Thursday, December 8, 2022

Panel addresses student voting

By Kiyanna Noel

The Political Science Department hosted a conference to discuss voting in the midterm election in the Alumni Conference Room at Angell College Center Oct. 13.  There were four SUNY Plattsburgh alumni panelists ranging in professions at the front of the room. Chair of the Political Science Department Dr. David Lake started the discussion by asking each panelist to introduce themselves and then proceed with the discussion of the hostile environment behind voting and political freedoms to an audience of 18 students and faculty.

On the far left sat David Rodriguez DeCancio. DeCancio graduated from SUNY Plattsburgh in 1993 and has now become the Special Assistant Speaker to the New York State’s 100th Assembly Speaker Carl Heastie and works on the Town of Bethlehem Board. He ran last year and was successful in flipping a seat to the Democratic side. He got involved in politics on behalf of his family because he wanted to give back to his community. 

Next to him was Kimberly Davis, who graduated in 2006. Davis has been the appointed Clinton County Treasurer for nine years now. Davis grew up in a Republican household and expressed the difficulties in being the only Democrat in her family as well as the struggles of being a woman in politics. Her father was the town Republican chair who hadn’t spoken to her about politics, but she is a representative of women in politics. She also co-founded North Country Women United which is a committee dedicated to getting democratic women into office at State and Local levels in Clinton, Essex and Franklin Counties.

To the left of her was Matthew Veitch who graduated in 1994. Veitch is now the Saratoga Springs Supervisor. In 2007, he was elected to the board of supervisors and has been in this position and he was elected to the chair of the board in 2015. Veitch flipped a seat onto the Republican side. His family has gone back generations in Saratoga Springs since the 1920s. His grandfather served in city hall, his brothers served in the police force and his father-in-law was a state senator, so it was always instilled in him to give back to his community through politics.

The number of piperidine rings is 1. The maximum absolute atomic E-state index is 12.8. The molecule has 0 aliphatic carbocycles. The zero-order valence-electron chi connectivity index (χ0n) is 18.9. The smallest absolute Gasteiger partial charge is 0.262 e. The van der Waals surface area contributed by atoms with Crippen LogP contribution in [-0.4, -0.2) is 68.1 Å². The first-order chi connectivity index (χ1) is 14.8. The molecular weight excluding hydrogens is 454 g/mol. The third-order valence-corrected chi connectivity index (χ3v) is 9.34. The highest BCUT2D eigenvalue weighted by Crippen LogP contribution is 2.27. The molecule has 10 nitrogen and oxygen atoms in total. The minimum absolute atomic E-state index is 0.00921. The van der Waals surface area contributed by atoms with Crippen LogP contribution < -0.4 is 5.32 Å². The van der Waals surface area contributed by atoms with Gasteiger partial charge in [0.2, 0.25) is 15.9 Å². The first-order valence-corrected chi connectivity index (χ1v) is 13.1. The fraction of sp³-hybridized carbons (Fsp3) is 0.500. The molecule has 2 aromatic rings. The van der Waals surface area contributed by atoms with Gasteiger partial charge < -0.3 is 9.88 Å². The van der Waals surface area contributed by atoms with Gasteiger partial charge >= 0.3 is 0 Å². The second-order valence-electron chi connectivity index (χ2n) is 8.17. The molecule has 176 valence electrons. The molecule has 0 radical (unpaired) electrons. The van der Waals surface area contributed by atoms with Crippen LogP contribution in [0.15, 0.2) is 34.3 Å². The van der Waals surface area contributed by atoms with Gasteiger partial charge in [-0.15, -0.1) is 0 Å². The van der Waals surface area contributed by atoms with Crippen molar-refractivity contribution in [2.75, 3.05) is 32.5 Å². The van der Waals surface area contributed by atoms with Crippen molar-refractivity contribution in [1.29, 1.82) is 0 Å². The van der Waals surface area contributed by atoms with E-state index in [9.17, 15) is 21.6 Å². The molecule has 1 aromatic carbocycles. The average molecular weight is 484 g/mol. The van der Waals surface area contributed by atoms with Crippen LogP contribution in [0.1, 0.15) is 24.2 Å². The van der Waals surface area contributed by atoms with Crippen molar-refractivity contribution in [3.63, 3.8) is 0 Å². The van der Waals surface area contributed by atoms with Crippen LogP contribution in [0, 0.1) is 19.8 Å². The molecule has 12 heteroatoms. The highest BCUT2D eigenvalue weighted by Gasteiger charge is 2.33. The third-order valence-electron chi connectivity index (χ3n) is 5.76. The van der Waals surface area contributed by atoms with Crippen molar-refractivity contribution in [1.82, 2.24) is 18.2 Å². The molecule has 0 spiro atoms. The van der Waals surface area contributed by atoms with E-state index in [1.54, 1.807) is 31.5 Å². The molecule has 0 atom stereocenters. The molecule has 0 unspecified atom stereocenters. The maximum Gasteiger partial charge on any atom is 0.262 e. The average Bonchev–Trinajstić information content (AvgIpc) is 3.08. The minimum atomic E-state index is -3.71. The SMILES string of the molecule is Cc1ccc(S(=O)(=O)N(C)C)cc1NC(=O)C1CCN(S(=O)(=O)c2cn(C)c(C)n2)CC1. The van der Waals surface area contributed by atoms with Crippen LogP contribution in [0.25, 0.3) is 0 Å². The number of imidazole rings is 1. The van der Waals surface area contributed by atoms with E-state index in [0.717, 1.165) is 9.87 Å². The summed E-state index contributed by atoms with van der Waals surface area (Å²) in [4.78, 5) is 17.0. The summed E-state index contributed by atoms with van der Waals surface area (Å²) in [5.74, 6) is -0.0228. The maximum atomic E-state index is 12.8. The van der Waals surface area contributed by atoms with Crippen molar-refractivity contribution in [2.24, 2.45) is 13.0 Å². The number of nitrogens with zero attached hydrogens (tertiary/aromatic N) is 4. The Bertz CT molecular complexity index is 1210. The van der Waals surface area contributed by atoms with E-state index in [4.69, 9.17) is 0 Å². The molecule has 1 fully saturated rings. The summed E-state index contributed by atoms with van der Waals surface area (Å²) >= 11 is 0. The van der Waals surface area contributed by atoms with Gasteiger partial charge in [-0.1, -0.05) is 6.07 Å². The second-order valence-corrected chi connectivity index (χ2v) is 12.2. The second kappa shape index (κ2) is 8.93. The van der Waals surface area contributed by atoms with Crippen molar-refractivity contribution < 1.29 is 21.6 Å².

The last seat on the far right was Christopher Rosenquest who graduated in 2000. Rosenquest is the 29th mayor of the City of Plattsburgh as well as the first Black mayor of Plattsburgh. 

 He ran for office in 2013 and came in second before officially becoming mayor in 2021. Before this he had served for five years on the Clinton County Legislature. 

The discussions for the night stressed the importance of each vote as well as being expressive without being defensive or disrespectful of others political beliefs. The death threats and messages sent with malicious intent because someone is representing a certain political party. Davis then explained the difference in advertisements depending on the level of government and how after a certain point it is best to stay off your social media. She also told a story about how she felt threatened and was followed.